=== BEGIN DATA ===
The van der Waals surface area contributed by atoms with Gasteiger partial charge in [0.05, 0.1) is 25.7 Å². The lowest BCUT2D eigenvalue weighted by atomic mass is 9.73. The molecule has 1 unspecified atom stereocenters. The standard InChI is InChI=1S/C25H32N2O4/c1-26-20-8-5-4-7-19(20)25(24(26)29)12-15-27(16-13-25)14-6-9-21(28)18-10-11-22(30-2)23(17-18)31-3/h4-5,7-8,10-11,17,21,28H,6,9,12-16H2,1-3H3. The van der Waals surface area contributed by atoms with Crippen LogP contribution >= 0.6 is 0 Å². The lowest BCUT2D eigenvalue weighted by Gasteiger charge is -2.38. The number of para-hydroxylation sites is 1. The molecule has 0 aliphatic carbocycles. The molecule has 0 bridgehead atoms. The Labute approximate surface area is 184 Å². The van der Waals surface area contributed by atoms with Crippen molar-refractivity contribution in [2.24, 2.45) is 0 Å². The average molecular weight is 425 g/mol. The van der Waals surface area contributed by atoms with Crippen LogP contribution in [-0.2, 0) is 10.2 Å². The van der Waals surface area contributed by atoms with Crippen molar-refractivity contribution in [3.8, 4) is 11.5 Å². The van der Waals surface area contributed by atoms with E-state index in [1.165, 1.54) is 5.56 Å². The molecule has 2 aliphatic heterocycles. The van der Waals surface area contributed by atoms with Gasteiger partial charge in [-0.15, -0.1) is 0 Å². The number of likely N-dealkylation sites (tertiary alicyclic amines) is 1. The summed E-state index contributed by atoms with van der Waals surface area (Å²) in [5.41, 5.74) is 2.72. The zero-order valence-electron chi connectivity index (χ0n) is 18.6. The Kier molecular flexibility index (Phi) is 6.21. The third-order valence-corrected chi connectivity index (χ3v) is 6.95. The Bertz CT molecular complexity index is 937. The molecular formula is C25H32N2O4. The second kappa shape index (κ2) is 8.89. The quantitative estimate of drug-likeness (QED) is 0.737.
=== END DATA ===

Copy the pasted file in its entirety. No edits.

The van der Waals surface area contributed by atoms with Gasteiger partial charge in [0.05, 0.1) is 25.7 Å². The lowest BCUT2D eigenvalue weighted by atomic mass is 9.73. The molecule has 1 unspecified atom stereocenters. The standard InChI is InChI=1S/C25H32N2O4/c1-26-20-8-5-4-7-19(20)25(24(26)29)12-15-27(16-13-25)14-6-9-21(28)18-10-11-22(30-2)23(17-18)31-3/h4-5,7-8,10-11,17,21,28H,6,9,12-16H2,1-3H3. The van der Waals surface area contributed by atoms with Crippen LogP contribution >= 0.6 is 0 Å². The lowest BCUT2D eigenvalue weighted by Gasteiger charge is -2.38. The number of para-hydroxylation sites is 1. The molecule has 0 aliphatic carbocycles. The molecule has 0 bridgehead atoms. The Labute approximate surface area is 184 Å². The van der Waals surface area contributed by atoms with Crippen molar-refractivity contribution in [2.24, 2.45) is 0 Å². The average molecular weight is 425 g/mol. The van der Waals surface area contributed by atoms with Crippen LogP contribution in [-0.2, 0) is 10.2 Å². The van der Waals surface area contributed by atoms with Crippen molar-refractivity contribution in [3.8, 4) is 11.5 Å². The van der Waals surface area contributed by atoms with E-state index in [1.165, 1.54) is 5.56 Å². The molecule has 2 aliphatic heterocycles. The van der Waals surface area contributed by atoms with Gasteiger partial charge in [-0.15, -0.1) is 0 Å². The number of likely N-dealkylation sites (tertiary alicyclic amines) is 1. The summed E-state index contributed by atoms with van der Waals surface area (Å²) in [5.41, 5.74) is 2.72. The zero-order valence-electron chi connectivity index (χ0n) is 18.6. The Kier molecular flexibility index (Phi) is 6.21. The third-order valence-corrected chi connectivity index (χ3v) is 6.95. The Bertz CT molecular complexity index is 937. The molecular formula is C25H32N2O4. The second kappa shape index (κ2) is 8.89. The quantitative estimate of drug-likeness (QED) is 0.737.